A good read, the main point about all advice is that it is what it is, advice. This means that you have to evaluate it and asses if it has any value for you or your brand. Because when it is all said and done, your the one responsible for it.
We’re now in the crossfire of a peaking hype cycle for big data and its inevitable backlash.
Excerpted and condensed...
I confess, I emphasize with his frustration. Of course, I believe that data — the right data, used in the right ways — is immensely powerful in modern marketing. As I wrote in a post about pragmatic marketing, “Relying solely on gut-based, experience-driven decision-making in marketing is foolish in the digital age.”
But I also concluded: “The sensible answer for most companies is a balance of data analytics and human judgement.”
In the spirit of a balanced approach, I heartily encourage you to embrace data in marketing — but here are 14 rules of thumb to keep that data in perspective, to support a pragmatic approach to data-driven marketing (and avoid data-drowned or data-deluded marketing).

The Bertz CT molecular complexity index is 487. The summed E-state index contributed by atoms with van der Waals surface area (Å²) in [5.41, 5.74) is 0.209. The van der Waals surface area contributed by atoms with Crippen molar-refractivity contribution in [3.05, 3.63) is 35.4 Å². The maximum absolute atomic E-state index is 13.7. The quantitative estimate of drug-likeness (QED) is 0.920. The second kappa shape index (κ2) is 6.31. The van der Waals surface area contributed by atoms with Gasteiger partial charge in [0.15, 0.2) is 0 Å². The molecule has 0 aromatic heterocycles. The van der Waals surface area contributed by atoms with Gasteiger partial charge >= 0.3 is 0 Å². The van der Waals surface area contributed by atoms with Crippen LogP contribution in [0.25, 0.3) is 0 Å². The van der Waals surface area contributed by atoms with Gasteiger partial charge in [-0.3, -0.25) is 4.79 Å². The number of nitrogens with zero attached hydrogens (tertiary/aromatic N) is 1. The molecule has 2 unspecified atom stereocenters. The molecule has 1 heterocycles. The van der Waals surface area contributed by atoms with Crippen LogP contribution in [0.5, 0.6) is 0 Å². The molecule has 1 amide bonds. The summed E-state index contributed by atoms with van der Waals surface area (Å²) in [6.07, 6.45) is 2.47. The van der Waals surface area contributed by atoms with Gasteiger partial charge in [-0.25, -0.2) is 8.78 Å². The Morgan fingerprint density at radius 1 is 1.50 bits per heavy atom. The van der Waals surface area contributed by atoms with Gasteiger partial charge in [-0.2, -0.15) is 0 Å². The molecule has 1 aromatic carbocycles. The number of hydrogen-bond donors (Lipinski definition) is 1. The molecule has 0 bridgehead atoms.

#8. Experimentation is the gold standard of causation.
Correlation is not causation. Every data scientist worth their salt will tell you this. But as marketers, it’s usually causation that we’re after — we want to know what we can do that will cause more customers to do more business with us. So what do we do when data shows a correlation that may reveal such a cause? We run a controlled experiment. Keep all other variables constant (as much as is practically feasible) and test the alternatives to prove or disprove our hypothesis.
#13. The model is not reality.
Data is not the reality that it claims to represent. At best, it is a reflection of reality, but one that is susceptible to being warped (see all the rules above). Certainly we want to use data — and maps, for that matter. As the great statistician George E. P. Box said, “All models are wrong, but some are useful.” But it’s prudent to maintain a little healthy skepticism about the correctness of the representation. In particular, we want to be alert to other signs — outside of the data — that suggest that reality differs.
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